Examining the Attorney-Client Privilege - Huntersure

Examining the Attorney-Client Privilege

Posted on: January 20, 2022 by Huntersure LLC.

Attorney-client privilege is one of the most important concepts in law. It protects a legal representative and their client alike from the harm that could be done if others were privy to private communications. Though it’s an important concept, it remains widely misunderstood, and many clients wonder what qualifies as attorney-client privilege? Attorney-client privilege simply means that communications between these parties are entitled to secrecy, with only a few notable exceptions. These exceptions include the client’s death, the attorney’s fiduciary duty, and instances of crime or fraud. In all other circumstances, though, the standard remains — which prompts the question, how do you assert attorney-client privilege?

Address Communication to Attorney

Asserting attorney-client privilege is largely a matter of precaution. Clients and attorneys should always be aware of their surroundings and avoid discussing confidential matters where others may be able to hear. Clients must also be explicit in addressing their attorney directly in order to indicate that they are the only intended audience. To this end, a client should address all communications — written and spoken — to their attorney, by name. This acknowledgment is the first step towards preventing any unintended parties from intercepting.

Ask for Legal Opinion and Analysis

Invoking an attorney’s name is a wise step, but it’s not guaranteed to be sufficient to sustain the protection of attorney-client privilege. For the sake of thoroughness, you should also seek out legal advice and opinion from your attorney whenever you communicate, too. This confirms that the purpose of your communication is directly related to your attorney-client relationship, thus confirming that it’s protected by attorney-client privilege. This can shield any communications from potential entry into evidence if you go to trial and prohibit a plaintiff’s attorney from intercepting these communications, too.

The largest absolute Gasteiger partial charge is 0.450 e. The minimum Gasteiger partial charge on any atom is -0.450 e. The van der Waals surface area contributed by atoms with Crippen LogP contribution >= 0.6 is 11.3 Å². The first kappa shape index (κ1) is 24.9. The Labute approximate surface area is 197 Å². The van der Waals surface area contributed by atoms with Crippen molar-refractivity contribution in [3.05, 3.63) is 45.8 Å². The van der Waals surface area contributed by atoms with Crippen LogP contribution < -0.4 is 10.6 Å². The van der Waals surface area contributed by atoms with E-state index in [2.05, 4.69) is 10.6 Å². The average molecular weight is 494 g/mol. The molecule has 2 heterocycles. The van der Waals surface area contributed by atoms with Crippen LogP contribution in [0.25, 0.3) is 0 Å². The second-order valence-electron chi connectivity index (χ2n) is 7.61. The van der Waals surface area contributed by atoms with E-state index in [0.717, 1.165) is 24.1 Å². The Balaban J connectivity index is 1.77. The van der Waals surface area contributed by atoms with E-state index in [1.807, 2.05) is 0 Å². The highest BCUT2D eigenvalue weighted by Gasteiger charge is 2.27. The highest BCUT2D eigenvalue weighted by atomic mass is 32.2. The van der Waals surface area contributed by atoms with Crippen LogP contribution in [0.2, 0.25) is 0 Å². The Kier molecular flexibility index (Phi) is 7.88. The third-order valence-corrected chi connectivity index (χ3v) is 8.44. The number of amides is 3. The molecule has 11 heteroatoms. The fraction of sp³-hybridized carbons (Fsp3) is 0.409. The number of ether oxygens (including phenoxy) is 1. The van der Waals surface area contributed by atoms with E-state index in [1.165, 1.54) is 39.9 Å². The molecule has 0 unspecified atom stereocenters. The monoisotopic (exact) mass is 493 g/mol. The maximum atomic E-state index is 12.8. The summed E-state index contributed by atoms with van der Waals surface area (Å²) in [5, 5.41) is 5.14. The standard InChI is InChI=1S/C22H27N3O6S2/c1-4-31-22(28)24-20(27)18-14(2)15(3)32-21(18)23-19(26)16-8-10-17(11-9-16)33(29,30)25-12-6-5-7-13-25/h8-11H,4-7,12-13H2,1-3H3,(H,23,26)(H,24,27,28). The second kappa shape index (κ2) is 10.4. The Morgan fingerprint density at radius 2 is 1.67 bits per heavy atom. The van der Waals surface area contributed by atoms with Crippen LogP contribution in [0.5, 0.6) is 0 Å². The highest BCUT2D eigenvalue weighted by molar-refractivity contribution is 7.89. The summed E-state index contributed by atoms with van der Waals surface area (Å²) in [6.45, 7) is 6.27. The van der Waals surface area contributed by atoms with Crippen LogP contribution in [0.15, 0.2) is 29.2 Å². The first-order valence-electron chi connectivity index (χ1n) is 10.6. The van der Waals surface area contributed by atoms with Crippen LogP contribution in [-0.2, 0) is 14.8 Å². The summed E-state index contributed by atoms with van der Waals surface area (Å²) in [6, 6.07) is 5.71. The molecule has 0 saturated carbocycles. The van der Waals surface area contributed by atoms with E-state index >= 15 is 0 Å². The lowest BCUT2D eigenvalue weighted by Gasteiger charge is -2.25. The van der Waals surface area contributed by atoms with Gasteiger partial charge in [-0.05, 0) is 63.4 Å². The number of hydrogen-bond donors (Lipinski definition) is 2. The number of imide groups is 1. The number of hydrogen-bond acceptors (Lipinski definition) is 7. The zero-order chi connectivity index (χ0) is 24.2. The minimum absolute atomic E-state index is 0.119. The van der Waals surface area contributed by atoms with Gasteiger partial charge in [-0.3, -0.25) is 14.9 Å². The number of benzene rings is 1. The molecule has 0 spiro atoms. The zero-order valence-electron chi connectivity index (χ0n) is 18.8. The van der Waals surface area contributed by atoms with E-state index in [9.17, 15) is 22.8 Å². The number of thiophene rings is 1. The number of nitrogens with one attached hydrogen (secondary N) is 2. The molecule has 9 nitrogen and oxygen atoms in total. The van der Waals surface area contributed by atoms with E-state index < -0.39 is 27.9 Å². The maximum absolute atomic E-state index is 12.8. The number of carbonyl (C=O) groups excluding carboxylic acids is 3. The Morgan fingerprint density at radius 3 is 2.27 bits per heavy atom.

Always Confirm Attorney-Client Privilege

Perhaps the most important step in asserting attorney-client privilege is to simply spell it out prior to any conversation that takes place. In email, this can be done by stating “Attorney-Client Privileged Communication” in the subject line or before the email’s text, or in an in-person conversation, you may verbally confirm that your communications are protected by attorney-client privilege. Simply confirming this fact is an important strategy for minimizing the potential compromise of attorney-client privilege.

Limit Sharing of Communication With Attorney

When you communicate with an attorney, you’ll inevitably have to copy others who need to know about the information you’re sharing. Though this is necessary, it should be limited as much as possible, with only a select few people receiving access to the communications that you share with your attorney. Remember, too, that these people shouldn’t be family and friends, but other professionals involved in your case. Sharing your communications irresponsibly can be a lawyer professional liability, and it may invalidate attorney-client privilege.

About Huntersure

Huntersure LLC is a full-service Managing General Agency that has provided insurance program administration for professional liability products to our partners across the United States since 2007. We specialize in providing insurance solutions for businesses of all sizes. Our program features can cover small firms (grossing $2.5 million annually) to large corporations (grossing $25 million annually or more). We make doing business with us easy with our breadth and depth of knowledge of E&O insurance, our proprietary underwriting system that allows for responsive quoting, binding and policy issuance and tailored products to meet the needs of your insureds. Give us a call at (855) 585-6255 to learn more.

Posted in: Lawyer's professional liability insurance